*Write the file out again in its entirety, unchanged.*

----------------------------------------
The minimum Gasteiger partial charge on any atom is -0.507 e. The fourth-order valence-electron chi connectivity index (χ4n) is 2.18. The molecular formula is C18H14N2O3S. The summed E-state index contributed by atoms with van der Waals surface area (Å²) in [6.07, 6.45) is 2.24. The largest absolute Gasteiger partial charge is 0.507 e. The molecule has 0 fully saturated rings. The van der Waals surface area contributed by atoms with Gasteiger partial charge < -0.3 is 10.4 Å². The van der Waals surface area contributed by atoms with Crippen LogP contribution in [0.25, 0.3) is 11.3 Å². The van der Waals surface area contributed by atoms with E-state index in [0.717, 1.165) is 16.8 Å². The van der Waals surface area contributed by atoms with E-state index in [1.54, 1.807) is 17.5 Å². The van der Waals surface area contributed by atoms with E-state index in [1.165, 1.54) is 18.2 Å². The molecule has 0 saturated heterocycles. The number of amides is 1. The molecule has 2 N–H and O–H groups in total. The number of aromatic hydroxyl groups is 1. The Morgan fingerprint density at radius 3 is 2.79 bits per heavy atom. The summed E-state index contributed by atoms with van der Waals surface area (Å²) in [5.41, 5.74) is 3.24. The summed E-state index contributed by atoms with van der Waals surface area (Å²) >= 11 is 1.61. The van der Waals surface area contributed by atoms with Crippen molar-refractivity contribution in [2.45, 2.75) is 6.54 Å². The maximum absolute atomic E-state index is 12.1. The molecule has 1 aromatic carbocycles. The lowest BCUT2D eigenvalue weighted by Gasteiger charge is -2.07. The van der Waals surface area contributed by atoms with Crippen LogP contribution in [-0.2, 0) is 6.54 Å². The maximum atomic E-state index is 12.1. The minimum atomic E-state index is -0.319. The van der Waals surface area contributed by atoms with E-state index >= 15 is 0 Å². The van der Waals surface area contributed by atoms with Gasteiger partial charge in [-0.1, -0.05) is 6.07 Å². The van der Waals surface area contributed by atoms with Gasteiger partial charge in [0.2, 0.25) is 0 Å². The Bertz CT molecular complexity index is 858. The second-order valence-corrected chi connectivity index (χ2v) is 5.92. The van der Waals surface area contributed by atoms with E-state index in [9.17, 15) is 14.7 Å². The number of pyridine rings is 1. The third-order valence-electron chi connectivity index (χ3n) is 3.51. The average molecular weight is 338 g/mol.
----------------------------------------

The minimum Gasteiger partial charge on any atom is -0.507 e. The fourth-order valence-electron chi connectivity index (χ4n) is 2.18. The molecular formula is C18H14N2O3S. The summed E-state index contributed by atoms with van der Waals surface area (Å²) in [6.07, 6.45) is 2.24. The largest absolute Gasteiger partial charge is 0.507 e. The molecule has 0 fully saturated rings. The van der Waals surface area contributed by atoms with Gasteiger partial charge < -0.3 is 10.4 Å². The van der Waals surface area contributed by atoms with Crippen LogP contribution in [0.25, 0.3) is 11.3 Å². The van der Waals surface area contributed by atoms with E-state index in [0.717, 1.165) is 16.8 Å². The van der Waals surface area contributed by atoms with E-state index in [1.54, 1.807) is 17.5 Å². The van der Waals surface area contributed by atoms with E-state index in [1.165, 1.54) is 18.2 Å². The molecule has 0 saturated heterocycles. The number of amides is 1. The molecule has 2 N–H and O–H groups in total. The number of aromatic hydroxyl groups is 1. The Morgan fingerprint density at radius 3 is 2.79 bits per heavy atom. The summed E-state index contributed by atoms with van der Waals surface area (Å²) in [5.41, 5.74) is 3.24. The summed E-state index contributed by atoms with van der Waals surface area (Å²) >= 11 is 1.61. The van der Waals surface area contributed by atoms with Crippen molar-refractivity contribution in [2.45, 2.75) is 6.54 Å². The maximum absolute atomic E-state index is 12.1. The molecule has 1 aromatic carbocycles. The lowest BCUT2D eigenvalue weighted by Gasteiger charge is -2.07. The van der Waals surface area contributed by atoms with Crippen LogP contribution in [-0.2, 0) is 6.54 Å². The maximum atomic E-state index is 12.1. The minimum atomic E-state index is -0.319. The van der Waals surface area contributed by atoms with E-state index >= 15 is 0 Å². The van der Waals surface area contributed by atoms with Gasteiger partial charge in [-0.1, -0.05) is 6.07 Å². The van der Waals surface area contributed by atoms with Gasteiger partial charge in [0.2, 0.25) is 0 Å². The Bertz CT molecular complexity index is 858. The second-order valence-corrected chi connectivity index (χ2v) is 5.92. The van der Waals surface area contributed by atoms with E-state index in [9.17, 15) is 14.7 Å². The number of pyridine rings is 1. The third-order valence-electron chi connectivity index (χ3n) is 3.51. The average molecular weight is 338 g/mol.